Suicide is one of those topics that not many people like to talk about. But spreading awareness of its existence and the channels for support is critical. If you encounter someone who is talking of suicide it’s normal to feel unsure about how to deal with it, but there is support available.
A global crisis
The World Health Organization estimates that close to 800,000 people die each year from suicide. It is the second leading cause of death for those aged 15-29 and is a serious global health issue.
Additionally, Lifeline reports that in Australia, “the overall suicide rate in 2015 was 12.6 per 100,000 people—the highest rate in 10-plus years.” To put it into perspective, that means there are eight deaths by suicide in Australia each day.
Reading the signs
The admission of suicidal thoughts or tendencies can be agonising for those suffering from them. Historically it has been a taboo topic. And there is still very little discussion occurring around the issue, so it’s difficult to know where or who to turn to. If someone you know mentions suicide, it should never to be taken lightly.
A recent study by Griffith University revealed a majority of those who attempt suicide give either verbal or non-verbal clues or a warning before the fact. It’s critical not to ignore someone who is vocalising suicidal thoughts or displaying certain behaviours.
The Griffith study examined Queensland youths between the ages of 10 and 19, revealing that 50 percent of young suicide victims assessed had experienced a recent stressful life event such as family conflict or a relationship breakdown.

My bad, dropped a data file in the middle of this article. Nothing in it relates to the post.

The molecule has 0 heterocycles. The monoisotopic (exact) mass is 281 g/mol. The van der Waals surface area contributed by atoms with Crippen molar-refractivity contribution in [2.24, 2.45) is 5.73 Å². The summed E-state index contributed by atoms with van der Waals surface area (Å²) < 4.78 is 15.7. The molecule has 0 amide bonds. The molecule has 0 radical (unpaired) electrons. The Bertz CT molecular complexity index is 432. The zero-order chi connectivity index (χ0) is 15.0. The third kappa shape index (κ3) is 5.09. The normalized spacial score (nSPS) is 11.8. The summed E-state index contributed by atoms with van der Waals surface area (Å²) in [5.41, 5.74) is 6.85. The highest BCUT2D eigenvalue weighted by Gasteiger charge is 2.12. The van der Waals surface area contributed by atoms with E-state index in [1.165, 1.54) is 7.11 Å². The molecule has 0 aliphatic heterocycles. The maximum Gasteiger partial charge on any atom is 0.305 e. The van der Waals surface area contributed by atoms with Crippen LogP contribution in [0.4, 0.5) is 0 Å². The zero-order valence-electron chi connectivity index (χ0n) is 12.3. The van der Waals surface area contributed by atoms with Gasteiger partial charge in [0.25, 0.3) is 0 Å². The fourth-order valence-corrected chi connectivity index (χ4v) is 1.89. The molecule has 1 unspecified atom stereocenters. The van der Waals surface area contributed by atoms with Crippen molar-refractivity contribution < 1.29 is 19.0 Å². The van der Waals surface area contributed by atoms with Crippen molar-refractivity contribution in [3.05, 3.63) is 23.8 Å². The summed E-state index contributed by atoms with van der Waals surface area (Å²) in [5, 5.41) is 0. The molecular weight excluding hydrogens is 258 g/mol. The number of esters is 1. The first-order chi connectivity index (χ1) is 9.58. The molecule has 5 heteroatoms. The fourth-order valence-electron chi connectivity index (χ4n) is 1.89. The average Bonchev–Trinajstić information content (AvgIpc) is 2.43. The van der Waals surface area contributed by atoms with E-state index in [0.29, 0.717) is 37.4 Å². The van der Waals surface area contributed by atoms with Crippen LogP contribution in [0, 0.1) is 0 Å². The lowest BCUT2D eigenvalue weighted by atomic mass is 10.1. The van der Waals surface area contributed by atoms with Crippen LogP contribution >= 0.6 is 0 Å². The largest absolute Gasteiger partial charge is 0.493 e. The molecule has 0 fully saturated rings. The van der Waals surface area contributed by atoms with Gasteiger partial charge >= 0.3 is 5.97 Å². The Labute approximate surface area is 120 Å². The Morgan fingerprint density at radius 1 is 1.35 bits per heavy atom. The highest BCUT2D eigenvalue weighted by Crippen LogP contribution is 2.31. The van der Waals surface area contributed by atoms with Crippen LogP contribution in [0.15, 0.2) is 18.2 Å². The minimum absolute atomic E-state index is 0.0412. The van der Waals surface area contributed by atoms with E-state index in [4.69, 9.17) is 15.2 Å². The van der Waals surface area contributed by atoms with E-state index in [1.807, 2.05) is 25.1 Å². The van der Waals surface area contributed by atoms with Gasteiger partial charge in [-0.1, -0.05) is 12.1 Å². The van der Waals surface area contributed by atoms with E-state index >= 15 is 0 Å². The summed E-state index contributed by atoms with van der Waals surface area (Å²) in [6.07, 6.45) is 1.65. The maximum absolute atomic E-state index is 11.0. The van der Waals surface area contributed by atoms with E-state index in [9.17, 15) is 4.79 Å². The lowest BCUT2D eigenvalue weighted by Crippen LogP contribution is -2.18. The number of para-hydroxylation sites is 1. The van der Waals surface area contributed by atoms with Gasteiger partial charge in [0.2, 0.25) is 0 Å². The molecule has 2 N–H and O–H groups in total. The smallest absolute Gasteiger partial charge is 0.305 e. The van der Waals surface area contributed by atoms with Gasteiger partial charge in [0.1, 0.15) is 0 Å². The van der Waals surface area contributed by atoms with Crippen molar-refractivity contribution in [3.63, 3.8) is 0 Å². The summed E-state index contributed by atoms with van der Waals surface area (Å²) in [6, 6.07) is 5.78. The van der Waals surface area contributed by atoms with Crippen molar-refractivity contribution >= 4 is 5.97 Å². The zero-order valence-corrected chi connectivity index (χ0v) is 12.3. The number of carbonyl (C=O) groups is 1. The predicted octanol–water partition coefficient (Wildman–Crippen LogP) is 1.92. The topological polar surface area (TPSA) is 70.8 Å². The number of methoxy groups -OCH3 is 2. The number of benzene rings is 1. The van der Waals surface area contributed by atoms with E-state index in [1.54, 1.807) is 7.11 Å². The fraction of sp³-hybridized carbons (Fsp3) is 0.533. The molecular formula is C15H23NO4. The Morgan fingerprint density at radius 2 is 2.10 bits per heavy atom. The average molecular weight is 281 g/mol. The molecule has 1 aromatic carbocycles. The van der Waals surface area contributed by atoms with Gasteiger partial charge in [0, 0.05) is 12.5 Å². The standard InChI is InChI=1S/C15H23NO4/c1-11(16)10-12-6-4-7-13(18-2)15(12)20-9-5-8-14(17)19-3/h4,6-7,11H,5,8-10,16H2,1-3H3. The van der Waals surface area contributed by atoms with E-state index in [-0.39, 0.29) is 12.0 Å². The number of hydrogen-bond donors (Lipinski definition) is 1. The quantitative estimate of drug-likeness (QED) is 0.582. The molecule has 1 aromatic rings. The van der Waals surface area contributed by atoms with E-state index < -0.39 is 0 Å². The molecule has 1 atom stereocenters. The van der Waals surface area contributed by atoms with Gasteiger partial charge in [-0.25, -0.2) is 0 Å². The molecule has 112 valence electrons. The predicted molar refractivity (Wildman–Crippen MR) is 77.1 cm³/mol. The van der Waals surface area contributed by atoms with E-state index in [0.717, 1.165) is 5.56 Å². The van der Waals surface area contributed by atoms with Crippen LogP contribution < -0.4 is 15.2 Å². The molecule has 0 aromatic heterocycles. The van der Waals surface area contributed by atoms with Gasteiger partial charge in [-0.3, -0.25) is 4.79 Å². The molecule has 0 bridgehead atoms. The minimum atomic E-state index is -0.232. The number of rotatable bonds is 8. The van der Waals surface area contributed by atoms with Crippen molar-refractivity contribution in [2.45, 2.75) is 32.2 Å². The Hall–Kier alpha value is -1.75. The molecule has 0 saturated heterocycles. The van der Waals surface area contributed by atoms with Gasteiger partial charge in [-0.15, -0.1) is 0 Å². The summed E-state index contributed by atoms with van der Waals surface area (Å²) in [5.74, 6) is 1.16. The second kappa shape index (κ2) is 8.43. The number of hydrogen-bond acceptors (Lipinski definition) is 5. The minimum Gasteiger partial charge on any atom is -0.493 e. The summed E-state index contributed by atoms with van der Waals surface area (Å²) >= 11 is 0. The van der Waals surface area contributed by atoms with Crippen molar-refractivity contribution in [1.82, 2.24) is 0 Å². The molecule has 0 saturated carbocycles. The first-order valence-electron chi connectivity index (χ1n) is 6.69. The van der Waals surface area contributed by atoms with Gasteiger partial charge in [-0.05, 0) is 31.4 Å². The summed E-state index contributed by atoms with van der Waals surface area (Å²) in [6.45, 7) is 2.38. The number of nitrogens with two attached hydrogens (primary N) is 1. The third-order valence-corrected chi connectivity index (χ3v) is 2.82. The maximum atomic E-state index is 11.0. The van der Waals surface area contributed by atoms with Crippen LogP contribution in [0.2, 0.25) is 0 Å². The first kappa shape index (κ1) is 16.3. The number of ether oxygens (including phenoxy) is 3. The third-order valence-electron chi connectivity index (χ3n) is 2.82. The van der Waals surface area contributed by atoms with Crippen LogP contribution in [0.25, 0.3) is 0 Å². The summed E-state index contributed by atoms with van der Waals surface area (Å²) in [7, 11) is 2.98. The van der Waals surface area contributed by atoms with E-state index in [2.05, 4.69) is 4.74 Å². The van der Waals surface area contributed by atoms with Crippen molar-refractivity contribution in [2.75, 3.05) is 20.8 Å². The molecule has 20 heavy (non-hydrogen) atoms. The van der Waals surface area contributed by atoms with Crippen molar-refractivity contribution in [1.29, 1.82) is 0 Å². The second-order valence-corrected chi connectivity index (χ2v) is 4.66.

A support system
If you know someone suffering from a mental health condition, you’ll understand that it’s different from caring for a person with a physical health condition. Recovery can vary between individuals and does not necessarily follow a linear path.
The University of Melbourne research on suicide prevention noted that support people (close family or friends) should “offer assistance that those at risk find helpful by listening and talking to them, offering them support, and encouraging them to seek professional help”.
They should also try to assess the level of suicide risk; and keep a check on the safety of the person in question (including removing any obvious threats).
Lifeline provides a number of practical steps for friends or family in providing support:
- ask direct and unambiguous questions – this has been shown to decrease the risk and show the person someone cares
- listen and stay with them, allowing them to continue to express their feelings
- get help even if the person is reluctant, try to book a local GP or psychologist and begin the path to recovery right away.
It is important for support people to stay well and primarily look after their own health. This could be aided with counselling, massages, relaxation exercises, physical exercise or immersion in nature.
Supporting someone who is at risk of suicide primarily involves very good listening and communication skills. Let the person know you are concerned and that you’re there to help them get professional support.
Reinforce that there are always other options to suicide – but don’t assume they will discover them on their own.
If you or someone you love is in crisis or needs support right now, call Lifeline on 13 11 14 or Suicide Call Back Service 1300 659 467. If you believe someone is about to enact a plan, call 000.
Young people aged 5 to 25 years can call Kids Helpline on 1800 55 1800
You can also visit communitiesmatter.com.au for information and resources on how to get help and give help.